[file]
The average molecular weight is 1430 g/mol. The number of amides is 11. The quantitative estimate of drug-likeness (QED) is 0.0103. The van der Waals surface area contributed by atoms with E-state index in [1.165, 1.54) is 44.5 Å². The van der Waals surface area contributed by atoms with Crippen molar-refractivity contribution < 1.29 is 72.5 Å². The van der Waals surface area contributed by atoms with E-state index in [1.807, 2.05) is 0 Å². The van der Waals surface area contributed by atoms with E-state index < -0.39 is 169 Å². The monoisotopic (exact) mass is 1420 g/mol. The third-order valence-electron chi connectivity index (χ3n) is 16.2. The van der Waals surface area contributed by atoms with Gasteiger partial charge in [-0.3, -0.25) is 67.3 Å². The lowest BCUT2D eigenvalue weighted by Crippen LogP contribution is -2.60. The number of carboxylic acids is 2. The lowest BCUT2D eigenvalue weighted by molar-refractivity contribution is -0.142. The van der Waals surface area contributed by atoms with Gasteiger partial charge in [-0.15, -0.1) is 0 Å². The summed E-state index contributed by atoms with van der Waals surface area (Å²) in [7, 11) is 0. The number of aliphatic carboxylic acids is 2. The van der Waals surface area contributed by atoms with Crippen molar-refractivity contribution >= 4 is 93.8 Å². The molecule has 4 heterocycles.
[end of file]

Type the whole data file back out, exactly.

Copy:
The average molecular weight is 1430 g/mol. The number of amides is 11. The quantitative estimate of drug-likeness (QED) is 0.0103. The van der Waals surface area contributed by atoms with E-state index in [1.165, 1.54) is 44.5 Å². The van der Waals surface area contributed by atoms with Crippen molar-refractivity contribution < 1.29 is 72.5 Å². The van der Waals surface area contributed by atoms with E-state index in [1.807, 2.05) is 0 Å². The van der Waals surface area contributed by atoms with E-state index < -0.39 is 169 Å². The monoisotopic (exact) mass is 1420 g/mol. The third-order valence-electron chi connectivity index (χ3n) is 16.2. The van der Waals surface area contributed by atoms with Gasteiger partial charge in [-0.3, -0.25) is 67.3 Å². The lowest BCUT2D eigenvalue weighted by Crippen LogP contribution is -2.60. The number of carboxylic acids is 2. The lowest BCUT2D eigenvalue weighted by molar-refractivity contribution is -0.142. The van der Waals surface area contributed by atoms with Gasteiger partial charge in [-0.15, -0.1) is 0 Å². The summed E-state index contributed by atoms with van der Waals surface area (Å²) in [7, 11) is 0. The number of aliphatic carboxylic acids is 2. The van der Waals surface area contributed by atoms with Crippen molar-refractivity contribution >= 4 is 93.8 Å². The molecule has 4 heterocycles.